- Celeron Dual Core
- Pentium Dual Core
- Core (Duo/Quad)
- Core 2 (Duo/Quad)
- Core i3/i5/i7
Be careful that the CPU is ‘Core Duo’, ‘Core 2 Duo’ or ‘Core i3/i5/i7’ and not ‘Celeron Dual Core’ or ‘Pentium Dual Core’. Those are lower quality processors that have been slapped together to make it dual core. The quality difference between those and the actual “Core” series is incredible. Personally, I would look for any laptop that says Core i3/i5/i7.
Lastly, you can no longer look at a processor and compare them by their clock speed. A Core i7 running at 1.6 GHz can outperform a Pentium 4 running at 3.6 GHz. Intel and AMD have learned to make processors more efficient at a slower clock rate (those are the 1.6 GHz/3.6 GHz ratings I was talking about).
In general, memory has gone from SDRAM to DDR, DDR2 and now DDR3. DDR3 RAM offers lower power usage and larger throughput, which means you can run more programs at one time and higher intensity programs at that (games, video editing software, etc.). If you’re choosing a laptop that is Core i3/i5/i7, like I suggested, you’ll be forced to use DDR3 RAM anyway, so my only suggestion is to make sure you have at least 3GB of RAM or more. Anything less and your laptop will crawl with Windows 7 and a couple programs running. With Ubuntu, it should run quite smoothly, but you wouldn’t be getting your money’s worth if you bought a $1000 laptop with only 2GB of RAM.
The hard drive size is really up to you and is a good area to cut a couple dollars if you’re not going to be storing hundreds of videos. The only suggestion I have is to try and get a laptop that runs at 7200RPM for improved performance. I wouldn’t sweat purchasing a laptop at 5400RPM, however, as most laptop hard drives run at this speed.
Also, out of Hatachi, Seagate and Western Digital, I suggest Western Digital, as I’ve never had a problem with them in the 10 years I’ve used them. The first time I bought a Seagate, I had to send it back because the read head was broken. This is a personal preference and anecdotal evidence at best.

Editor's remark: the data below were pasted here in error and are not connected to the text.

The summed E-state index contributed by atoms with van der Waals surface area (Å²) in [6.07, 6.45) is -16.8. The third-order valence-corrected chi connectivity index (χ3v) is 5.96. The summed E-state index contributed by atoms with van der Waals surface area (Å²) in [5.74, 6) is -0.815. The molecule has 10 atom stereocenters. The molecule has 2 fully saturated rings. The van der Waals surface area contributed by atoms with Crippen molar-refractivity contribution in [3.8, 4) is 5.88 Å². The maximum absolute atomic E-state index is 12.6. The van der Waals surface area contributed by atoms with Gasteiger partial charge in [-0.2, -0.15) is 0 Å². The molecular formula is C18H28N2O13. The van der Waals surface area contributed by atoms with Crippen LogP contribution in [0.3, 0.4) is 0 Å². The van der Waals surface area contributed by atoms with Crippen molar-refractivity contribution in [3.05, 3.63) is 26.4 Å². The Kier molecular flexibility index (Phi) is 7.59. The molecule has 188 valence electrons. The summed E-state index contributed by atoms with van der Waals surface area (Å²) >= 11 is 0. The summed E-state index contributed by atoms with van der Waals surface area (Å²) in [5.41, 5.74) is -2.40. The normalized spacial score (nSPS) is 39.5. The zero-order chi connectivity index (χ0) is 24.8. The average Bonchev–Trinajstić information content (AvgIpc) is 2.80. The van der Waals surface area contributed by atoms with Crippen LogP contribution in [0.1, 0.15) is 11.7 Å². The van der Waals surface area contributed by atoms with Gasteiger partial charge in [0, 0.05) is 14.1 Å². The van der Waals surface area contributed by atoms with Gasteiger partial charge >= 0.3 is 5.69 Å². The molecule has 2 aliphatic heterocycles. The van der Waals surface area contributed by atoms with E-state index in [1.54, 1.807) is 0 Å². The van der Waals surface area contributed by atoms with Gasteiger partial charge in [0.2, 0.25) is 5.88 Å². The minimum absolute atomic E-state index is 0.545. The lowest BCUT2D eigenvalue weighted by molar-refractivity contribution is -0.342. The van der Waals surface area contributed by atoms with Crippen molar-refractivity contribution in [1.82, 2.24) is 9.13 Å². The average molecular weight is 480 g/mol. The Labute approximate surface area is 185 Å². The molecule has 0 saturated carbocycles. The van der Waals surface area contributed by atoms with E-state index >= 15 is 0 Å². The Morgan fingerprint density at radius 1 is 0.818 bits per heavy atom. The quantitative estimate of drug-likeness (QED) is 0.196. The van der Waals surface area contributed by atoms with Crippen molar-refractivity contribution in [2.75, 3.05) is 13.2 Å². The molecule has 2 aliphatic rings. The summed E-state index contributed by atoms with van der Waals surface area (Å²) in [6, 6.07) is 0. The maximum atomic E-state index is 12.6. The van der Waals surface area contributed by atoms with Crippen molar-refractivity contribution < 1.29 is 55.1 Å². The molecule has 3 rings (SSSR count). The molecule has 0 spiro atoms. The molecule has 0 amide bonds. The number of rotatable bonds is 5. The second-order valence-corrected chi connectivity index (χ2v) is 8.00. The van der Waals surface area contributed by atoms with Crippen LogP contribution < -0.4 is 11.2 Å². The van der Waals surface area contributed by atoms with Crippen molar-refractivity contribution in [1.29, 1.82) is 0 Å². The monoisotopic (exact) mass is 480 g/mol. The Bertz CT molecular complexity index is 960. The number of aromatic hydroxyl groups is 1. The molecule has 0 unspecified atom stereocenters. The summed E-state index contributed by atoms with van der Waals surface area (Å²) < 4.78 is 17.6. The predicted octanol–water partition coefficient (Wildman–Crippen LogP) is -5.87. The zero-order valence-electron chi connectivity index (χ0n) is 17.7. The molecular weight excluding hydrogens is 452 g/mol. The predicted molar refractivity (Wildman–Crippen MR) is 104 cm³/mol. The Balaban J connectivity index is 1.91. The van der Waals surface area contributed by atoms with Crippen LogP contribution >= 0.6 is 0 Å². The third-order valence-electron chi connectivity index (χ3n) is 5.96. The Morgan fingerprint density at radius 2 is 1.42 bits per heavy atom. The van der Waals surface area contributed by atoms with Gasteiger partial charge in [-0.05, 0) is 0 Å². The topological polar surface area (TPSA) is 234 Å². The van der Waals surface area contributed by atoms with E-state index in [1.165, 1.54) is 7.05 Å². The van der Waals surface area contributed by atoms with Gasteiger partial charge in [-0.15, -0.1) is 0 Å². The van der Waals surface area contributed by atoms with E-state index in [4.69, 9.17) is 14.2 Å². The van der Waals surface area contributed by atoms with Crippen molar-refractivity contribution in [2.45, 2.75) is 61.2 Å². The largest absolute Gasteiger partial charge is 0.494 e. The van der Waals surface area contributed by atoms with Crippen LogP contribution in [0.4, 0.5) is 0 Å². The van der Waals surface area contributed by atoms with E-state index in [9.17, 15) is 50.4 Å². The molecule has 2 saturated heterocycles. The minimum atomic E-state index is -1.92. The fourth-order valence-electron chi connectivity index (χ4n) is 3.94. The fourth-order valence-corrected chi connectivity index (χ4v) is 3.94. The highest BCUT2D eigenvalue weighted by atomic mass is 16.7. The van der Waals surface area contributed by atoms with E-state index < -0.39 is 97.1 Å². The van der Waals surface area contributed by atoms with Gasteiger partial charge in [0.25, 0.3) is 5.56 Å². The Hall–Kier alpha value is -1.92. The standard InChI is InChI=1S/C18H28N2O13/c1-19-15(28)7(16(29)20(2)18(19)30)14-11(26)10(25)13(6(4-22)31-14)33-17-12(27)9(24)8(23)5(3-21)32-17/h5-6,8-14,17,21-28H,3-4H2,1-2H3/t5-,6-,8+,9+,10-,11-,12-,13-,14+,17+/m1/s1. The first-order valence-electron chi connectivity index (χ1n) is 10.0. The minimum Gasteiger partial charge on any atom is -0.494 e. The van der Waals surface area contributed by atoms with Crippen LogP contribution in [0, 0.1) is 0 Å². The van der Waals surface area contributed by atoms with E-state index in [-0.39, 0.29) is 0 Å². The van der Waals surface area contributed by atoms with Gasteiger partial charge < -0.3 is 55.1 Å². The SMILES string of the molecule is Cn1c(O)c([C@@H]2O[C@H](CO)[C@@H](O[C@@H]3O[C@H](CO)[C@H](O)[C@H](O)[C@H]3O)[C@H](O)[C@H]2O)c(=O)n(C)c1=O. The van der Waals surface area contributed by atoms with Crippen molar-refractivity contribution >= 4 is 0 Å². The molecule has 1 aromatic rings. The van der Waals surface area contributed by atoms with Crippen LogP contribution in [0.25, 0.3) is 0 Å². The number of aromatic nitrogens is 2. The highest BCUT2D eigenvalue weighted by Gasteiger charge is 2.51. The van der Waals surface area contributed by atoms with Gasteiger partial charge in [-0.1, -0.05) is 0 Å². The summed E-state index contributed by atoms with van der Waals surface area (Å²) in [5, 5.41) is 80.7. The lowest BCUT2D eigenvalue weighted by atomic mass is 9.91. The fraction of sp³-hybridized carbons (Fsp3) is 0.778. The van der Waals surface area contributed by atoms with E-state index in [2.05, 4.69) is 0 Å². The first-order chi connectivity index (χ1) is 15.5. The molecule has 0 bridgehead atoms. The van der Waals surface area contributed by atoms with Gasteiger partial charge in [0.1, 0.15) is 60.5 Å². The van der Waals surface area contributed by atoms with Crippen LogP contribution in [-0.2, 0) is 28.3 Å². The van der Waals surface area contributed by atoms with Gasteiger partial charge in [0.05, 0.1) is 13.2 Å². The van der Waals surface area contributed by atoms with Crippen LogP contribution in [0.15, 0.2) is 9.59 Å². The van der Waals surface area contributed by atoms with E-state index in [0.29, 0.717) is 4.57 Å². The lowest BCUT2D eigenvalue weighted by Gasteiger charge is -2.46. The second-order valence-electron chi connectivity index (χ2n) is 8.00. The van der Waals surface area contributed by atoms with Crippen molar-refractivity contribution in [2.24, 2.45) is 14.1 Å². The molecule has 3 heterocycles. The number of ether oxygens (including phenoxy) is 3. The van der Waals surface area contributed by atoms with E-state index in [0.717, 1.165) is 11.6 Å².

If you want a representation of how fast the CPU and RAM are compared to the hard drive, I will modify an analogy from Gustavo Duarte’s “What Your Computer Does While You Wait” (a good read if you want to learn the internals of the CPU and memory). Don’t worry about what L1 and L2 cache mean, that is just the CPU’s internal memory.
Reading from CPU’s L1 cache is like grabbing a piece of paper from your desk (3 seconds), then CPU’s L2 cache is like picking up a book from a nearby shelf (14 seconds), and main system memory is taking a 4-minute walk down the hall to buy a Twix bar. Waiting for a hard drive, however, is like leaving your office and roaming the Earth for 1 year and 3 months.
That’s why fast hard drives are where you’ll see speed improvements in boot time, fetching files and (so long as you have a good enough CPU and enough RAM) the loading of programs (e.g. the length it takes to open programs like Firefox).